Sunday, October 12, 2014

A good number of North Seattle school families have something against vaccines

The moment I became a parent, I bore the weighty and unrelenting yoke to make life and death decisions for the two little people I helped create.  Like every parent, I want the very best for my children and I want to protect them from what is in my power to do so. But I grow so weary of this "debate" about vaccinating. I have to mindfully suppress the feelings of rage that bubble up when data like this gets published--are you serious that we might attend one of the top 5 Kindergartens in Seattle with the highest opt-out rate for vaccinations? WHAT?  (Now, these numbers are from 2012-2013 so I am hoping in the two years since that data was current that things have improved.) But it shocks me--shocks me--that intelligent, educated people still question the value and importance of immunizations.

I'll admit at some point when I was pregnant with Sidney, I considered an alternative vaccination schedule because I got spooked by some things I read on the Internet and some stuff a few fringe moms had said. But I quickly came to my senses and remembered that I believe in science. So the moment Sid came out, we got that kid on the standard vaccination schedule and haven't looked back.  (I didn't even hesitate with Calvin.) Because when it comes to protecting my kids from deadly diseases, immunization is the best way to do this.  Of course it SUCKS as a new, sleep-deprived mom--nerves frayed and protective as hell--to walk into that well-check appointment to get 4 shots and they need your help to hold the baby down.  After the first stick, your little precious looks up at you with surprise, terror and betrayal, or just screams like this one in the KUOW article.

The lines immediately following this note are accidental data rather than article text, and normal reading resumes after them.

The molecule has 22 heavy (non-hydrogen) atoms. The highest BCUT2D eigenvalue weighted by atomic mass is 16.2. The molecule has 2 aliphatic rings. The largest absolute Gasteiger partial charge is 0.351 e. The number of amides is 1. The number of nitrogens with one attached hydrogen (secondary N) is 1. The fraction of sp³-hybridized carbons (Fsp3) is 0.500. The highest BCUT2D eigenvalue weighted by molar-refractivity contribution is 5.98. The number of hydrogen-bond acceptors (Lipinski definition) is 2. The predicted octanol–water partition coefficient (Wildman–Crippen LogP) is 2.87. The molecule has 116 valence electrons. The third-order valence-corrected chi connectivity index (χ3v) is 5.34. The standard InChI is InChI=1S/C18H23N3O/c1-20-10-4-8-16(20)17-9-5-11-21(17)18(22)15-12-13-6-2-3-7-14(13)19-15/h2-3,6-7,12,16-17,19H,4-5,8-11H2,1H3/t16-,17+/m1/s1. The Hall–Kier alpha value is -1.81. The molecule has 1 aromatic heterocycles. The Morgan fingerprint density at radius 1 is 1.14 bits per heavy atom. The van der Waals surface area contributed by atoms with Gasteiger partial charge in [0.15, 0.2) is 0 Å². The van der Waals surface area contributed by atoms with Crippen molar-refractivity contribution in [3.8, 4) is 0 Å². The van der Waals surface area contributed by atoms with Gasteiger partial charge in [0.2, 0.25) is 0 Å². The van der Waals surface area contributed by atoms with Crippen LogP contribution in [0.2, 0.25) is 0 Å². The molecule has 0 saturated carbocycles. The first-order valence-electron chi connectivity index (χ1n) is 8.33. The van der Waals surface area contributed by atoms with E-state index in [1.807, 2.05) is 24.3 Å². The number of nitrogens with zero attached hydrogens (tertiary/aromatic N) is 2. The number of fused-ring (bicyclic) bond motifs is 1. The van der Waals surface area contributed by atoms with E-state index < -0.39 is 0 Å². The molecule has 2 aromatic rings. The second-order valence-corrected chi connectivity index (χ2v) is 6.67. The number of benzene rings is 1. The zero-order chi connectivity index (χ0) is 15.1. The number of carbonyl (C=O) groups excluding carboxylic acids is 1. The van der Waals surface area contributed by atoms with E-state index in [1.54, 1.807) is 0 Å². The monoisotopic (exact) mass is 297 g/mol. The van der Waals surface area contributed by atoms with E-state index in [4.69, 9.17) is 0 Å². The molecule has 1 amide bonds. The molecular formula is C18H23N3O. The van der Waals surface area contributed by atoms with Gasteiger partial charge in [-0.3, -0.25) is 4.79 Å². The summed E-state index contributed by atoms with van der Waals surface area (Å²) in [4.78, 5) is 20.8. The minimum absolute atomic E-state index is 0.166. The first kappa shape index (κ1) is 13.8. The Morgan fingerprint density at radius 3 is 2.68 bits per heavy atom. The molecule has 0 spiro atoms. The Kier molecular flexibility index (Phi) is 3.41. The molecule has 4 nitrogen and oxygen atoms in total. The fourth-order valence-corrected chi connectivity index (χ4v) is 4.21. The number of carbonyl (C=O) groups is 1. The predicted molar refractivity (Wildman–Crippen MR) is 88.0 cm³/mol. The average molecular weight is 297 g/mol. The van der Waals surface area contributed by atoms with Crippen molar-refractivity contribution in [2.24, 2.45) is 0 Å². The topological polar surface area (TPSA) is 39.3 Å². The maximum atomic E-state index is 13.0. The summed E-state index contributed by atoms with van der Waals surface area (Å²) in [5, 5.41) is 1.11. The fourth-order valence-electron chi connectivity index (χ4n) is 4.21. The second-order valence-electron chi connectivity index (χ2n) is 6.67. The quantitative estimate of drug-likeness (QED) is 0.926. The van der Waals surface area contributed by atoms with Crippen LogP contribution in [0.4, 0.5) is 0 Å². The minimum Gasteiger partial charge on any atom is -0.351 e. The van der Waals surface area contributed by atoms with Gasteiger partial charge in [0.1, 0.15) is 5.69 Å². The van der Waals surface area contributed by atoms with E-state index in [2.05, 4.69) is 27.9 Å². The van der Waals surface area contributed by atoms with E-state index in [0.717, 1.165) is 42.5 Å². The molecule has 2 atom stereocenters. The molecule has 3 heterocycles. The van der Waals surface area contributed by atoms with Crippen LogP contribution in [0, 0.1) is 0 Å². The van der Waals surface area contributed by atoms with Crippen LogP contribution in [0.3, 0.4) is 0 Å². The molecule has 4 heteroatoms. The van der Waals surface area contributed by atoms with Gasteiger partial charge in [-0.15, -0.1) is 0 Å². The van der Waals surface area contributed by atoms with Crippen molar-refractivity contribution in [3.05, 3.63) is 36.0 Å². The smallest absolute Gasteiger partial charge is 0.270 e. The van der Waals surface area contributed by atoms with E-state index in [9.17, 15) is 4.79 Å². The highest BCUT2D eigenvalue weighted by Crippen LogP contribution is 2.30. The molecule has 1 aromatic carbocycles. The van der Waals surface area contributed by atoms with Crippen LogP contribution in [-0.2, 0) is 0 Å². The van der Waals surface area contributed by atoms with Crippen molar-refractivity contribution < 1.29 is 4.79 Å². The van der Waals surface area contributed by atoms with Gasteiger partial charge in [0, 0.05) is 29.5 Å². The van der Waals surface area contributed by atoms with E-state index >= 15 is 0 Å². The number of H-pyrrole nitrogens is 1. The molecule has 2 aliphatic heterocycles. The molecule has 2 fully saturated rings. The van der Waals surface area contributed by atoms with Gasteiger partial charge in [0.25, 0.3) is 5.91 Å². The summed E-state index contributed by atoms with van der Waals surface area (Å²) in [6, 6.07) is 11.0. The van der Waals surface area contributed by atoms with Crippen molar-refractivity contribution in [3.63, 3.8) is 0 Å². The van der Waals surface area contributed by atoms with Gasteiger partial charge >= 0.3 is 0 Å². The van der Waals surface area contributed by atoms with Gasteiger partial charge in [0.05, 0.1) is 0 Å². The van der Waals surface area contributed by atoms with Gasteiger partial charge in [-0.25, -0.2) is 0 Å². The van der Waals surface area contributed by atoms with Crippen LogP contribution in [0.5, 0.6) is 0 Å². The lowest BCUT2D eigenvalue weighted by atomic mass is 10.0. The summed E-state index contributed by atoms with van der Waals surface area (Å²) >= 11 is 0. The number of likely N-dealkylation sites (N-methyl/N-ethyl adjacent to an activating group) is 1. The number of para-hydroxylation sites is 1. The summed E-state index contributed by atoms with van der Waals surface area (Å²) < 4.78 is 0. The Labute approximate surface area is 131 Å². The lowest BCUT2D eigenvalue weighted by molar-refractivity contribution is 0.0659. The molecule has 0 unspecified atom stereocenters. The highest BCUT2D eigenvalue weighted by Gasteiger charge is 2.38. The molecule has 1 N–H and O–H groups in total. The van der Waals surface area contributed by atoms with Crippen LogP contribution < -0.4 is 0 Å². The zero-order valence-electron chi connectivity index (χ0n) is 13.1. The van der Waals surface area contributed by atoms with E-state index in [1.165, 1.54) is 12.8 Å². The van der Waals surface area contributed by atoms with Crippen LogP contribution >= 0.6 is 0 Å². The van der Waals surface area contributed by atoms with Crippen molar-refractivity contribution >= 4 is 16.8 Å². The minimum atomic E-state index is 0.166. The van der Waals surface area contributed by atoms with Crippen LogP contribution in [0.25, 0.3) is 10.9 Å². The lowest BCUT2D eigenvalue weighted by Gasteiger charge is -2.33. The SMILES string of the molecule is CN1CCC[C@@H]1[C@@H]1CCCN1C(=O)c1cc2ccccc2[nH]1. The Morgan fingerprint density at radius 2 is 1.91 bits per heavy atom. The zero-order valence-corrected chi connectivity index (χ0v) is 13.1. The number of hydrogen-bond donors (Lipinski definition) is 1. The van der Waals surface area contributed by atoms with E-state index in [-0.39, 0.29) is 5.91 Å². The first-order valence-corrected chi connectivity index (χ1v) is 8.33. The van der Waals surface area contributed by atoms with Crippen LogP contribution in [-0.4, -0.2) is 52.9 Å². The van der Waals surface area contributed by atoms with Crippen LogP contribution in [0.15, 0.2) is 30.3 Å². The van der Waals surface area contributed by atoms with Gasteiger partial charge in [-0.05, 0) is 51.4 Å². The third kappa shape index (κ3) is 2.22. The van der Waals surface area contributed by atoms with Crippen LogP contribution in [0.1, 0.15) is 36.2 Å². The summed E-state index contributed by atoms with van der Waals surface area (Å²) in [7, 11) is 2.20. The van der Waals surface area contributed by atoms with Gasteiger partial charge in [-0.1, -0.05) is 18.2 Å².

Flickr Photo/Dan Hatton (CC BY-NC-ND 2.0)
And for a moment, your confidence waivers, protective instincts jolt through your nervous system and it takes a willful, focused effort not to attack the nurse for hurting your baby. But 10 minutes later, everyone is calm, bandaids are in place, outfit back on, car seat buckles strapped and you're outta there. Congratulations, you made it though AND your baby is one step closer to a solid immunity to some of the most deadly and debilitating diseases on the planet.

But the success/disaster of the effectiveness of vaccines is that in our lifetime, most of us have never seen significant outbreaks of these strange diseases. So it's easy to get lulled into a false sense of confidence, as some parents have, and take for granted that this safe medical innovation can prevent unspeakable anguish. These parents send their under-vaccinated kids inevitably into the same playgrounds, daycares, classes and elementary school as my kids.  So then a "personal decision" for that family becomes very personal to me, indeed.  It'd be one thing if we all lived out in the country with acres between us and homeschooling was the norm, but we don't. I think it should simply be: under-vaccinated kids don't belong in public schools.  They just don't.  Not only does it put the fellow students at risk but also their younger, not-yet-able-to-be-fully vaccinated siblings, any immuno-compromised teachers/staff, and pregnant teachers/staff/parents.

Obviously there is a very small population of kids who can't have vaccines on schedule for medical reasons and I am sympathetic to that. It might be the only good reason to object to vaccines but that's an even bigger incentive to make sure all the kids who can have vaccines, get them.  It just smacks of selfishness by burdening the rest of the group.  You wouldn't send a kid to school without the necessary pencils, notebooks and supplies.  So why would you send him/her to school without all their immunities onboard?

2 comments:

ruby said...

Brava daughter!
Very powerful piece.

The Schlameus Family said...

Well said!